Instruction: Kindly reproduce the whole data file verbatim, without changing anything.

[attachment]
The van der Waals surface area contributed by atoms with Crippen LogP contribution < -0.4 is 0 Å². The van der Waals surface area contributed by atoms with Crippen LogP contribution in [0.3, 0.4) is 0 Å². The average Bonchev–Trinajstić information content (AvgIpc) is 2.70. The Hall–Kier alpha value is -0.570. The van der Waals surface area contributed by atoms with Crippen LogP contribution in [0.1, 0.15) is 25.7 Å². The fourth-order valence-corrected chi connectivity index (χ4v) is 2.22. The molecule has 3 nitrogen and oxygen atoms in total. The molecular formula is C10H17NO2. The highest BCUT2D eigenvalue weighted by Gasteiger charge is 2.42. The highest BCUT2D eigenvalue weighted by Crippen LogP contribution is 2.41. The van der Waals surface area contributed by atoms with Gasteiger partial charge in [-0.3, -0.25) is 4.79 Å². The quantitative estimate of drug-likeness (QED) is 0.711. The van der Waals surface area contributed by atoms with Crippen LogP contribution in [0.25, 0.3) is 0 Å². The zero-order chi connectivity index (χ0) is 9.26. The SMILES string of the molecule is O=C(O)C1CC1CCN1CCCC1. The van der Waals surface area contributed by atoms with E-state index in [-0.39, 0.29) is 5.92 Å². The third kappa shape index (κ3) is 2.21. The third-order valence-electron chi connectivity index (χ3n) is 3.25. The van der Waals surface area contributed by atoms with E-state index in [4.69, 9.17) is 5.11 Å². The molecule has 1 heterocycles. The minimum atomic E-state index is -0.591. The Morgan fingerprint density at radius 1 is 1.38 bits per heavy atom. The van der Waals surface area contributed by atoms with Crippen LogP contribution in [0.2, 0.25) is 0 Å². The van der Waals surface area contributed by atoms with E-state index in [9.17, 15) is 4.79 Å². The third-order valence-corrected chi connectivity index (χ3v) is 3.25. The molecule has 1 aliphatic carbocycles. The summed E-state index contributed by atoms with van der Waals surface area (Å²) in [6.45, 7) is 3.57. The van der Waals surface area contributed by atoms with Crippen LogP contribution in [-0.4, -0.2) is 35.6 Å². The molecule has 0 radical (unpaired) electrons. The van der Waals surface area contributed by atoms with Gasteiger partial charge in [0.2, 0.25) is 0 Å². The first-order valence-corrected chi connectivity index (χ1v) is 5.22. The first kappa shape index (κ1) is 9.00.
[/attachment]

The van der Waals surface area contributed by atoms with Crippen LogP contribution < -0.4 is 0 Å². The van der Waals surface area contributed by atoms with Crippen LogP contribution in [0.3, 0.4) is 0 Å². The average Bonchev–Trinajstić information content (AvgIpc) is 2.70. The Hall–Kier alpha value is -0.570. The van der Waals surface area contributed by atoms with Crippen LogP contribution in [0.1, 0.15) is 25.7 Å². The fourth-order valence-corrected chi connectivity index (χ4v) is 2.22. The molecule has 3 nitrogen and oxygen atoms in total. The molecular formula is C10H17NO2. The highest BCUT2D eigenvalue weighted by Gasteiger charge is 2.42. The highest BCUT2D eigenvalue weighted by Crippen LogP contribution is 2.41. The van der Waals surface area contributed by atoms with Gasteiger partial charge in [-0.3, -0.25) is 4.79 Å². The quantitative estimate of drug-likeness (QED) is 0.711. The van der Waals surface area contributed by atoms with Crippen LogP contribution in [0.25, 0.3) is 0 Å². The zero-order chi connectivity index (χ0) is 9.26. The SMILES string of the molecule is O=C(O)C1CC1CCN1CCCC1. The van der Waals surface area contributed by atoms with E-state index in [-0.39, 0.29) is 5.92 Å². The third kappa shape index (κ3) is 2.21. The third-order valence-electron chi connectivity index (χ3n) is 3.25. The van der Waals surface area contributed by atoms with E-state index in [4.69, 9.17) is 5.11 Å². The molecule has 1 heterocycles. The minimum atomic E-state index is -0.591. The Morgan fingerprint density at radius 1 is 1.38 bits per heavy atom. The van der Waals surface area contributed by atoms with Crippen LogP contribution in [0.2, 0.25) is 0 Å². The van der Waals surface area contributed by atoms with E-state index in [9.17, 15) is 4.79 Å². The third-order valence-corrected chi connectivity index (χ3v) is 3.25. The molecule has 1 aliphatic carbocycles. The summed E-state index contributed by atoms with van der Waals surface area (Å²) in [6.45, 7) is 3.57. The van der Waals surface area contributed by atoms with Crippen LogP contribution in [-0.4, -0.2) is 35.6 Å². The molecule has 0 radical (unpaired) electrons. The van der Waals surface area contributed by atoms with Gasteiger partial charge in [0.2, 0.25) is 0 Å². The first-order valence-corrected chi connectivity index (χ1v) is 5.22. The first kappa shape index (κ1) is 9.00.